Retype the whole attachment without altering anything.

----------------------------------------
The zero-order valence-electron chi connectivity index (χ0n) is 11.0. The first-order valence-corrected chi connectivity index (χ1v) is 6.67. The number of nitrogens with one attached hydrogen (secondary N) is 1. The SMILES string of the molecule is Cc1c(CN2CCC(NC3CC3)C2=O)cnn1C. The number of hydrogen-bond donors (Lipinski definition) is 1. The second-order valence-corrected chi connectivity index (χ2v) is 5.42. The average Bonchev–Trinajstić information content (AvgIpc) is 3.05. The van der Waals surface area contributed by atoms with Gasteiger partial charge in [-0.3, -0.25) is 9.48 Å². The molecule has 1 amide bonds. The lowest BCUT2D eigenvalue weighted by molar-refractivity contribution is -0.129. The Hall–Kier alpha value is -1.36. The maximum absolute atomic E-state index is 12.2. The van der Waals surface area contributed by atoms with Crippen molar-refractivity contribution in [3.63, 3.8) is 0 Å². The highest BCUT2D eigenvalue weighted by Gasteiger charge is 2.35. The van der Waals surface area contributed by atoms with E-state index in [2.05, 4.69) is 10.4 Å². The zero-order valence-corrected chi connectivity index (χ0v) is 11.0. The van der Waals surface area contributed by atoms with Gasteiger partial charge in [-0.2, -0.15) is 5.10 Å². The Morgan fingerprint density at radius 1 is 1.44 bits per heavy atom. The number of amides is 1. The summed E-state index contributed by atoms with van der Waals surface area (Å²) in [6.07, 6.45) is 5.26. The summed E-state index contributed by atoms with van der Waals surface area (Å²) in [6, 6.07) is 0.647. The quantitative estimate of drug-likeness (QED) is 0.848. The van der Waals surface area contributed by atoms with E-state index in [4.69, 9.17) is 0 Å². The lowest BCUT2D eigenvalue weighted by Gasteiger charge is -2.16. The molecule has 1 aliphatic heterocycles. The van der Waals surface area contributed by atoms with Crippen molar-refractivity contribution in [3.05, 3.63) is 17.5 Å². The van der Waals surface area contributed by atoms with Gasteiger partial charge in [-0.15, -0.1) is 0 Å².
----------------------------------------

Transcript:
The zero-order valence-electron chi connectivity index (χ0n) is 11.0. The first-order valence-corrected chi connectivity index (χ1v) is 6.67. The number of nitrogens with one attached hydrogen (secondary N) is 1. The SMILES string of the molecule is Cc1c(CN2CCC(NC3CC3)C2=O)cnn1C. The number of hydrogen-bond donors (Lipinski definition) is 1. The second-order valence-corrected chi connectivity index (χ2v) is 5.42. The average Bonchev–Trinajstić information content (AvgIpc) is 3.05. The van der Waals surface area contributed by atoms with Gasteiger partial charge in [-0.3, -0.25) is 9.48 Å². The molecule has 1 amide bonds. The lowest BCUT2D eigenvalue weighted by molar-refractivity contribution is -0.129. The Hall–Kier alpha value is -1.36. The maximum absolute atomic E-state index is 12.2. The van der Waals surface area contributed by atoms with Crippen molar-refractivity contribution in [3.63, 3.8) is 0 Å². The highest BCUT2D eigenvalue weighted by Gasteiger charge is 2.35. The van der Waals surface area contributed by atoms with E-state index in [2.05, 4.69) is 10.4 Å². The zero-order valence-corrected chi connectivity index (χ0v) is 11.0. The van der Waals surface area contributed by atoms with Gasteiger partial charge in [-0.2, -0.15) is 5.10 Å². The Morgan fingerprint density at radius 1 is 1.44 bits per heavy atom. The number of amides is 1. The summed E-state index contributed by atoms with van der Waals surface area (Å²) in [6.07, 6.45) is 5.26. The summed E-state index contributed by atoms with van der Waals surface area (Å²) in [6, 6.07) is 0.647. The quantitative estimate of drug-likeness (QED) is 0.848. The van der Waals surface area contributed by atoms with E-state index in [4.69, 9.17) is 0 Å². The lowest BCUT2D eigenvalue weighted by Gasteiger charge is -2.16. The molecule has 1 aliphatic heterocycles. The van der Waals surface area contributed by atoms with Crippen molar-refractivity contribution in [3.05, 3.63) is 17.5 Å². The van der Waals surface area contributed by atoms with Gasteiger partial charge in [-0.15, -0.1) is 0 Å².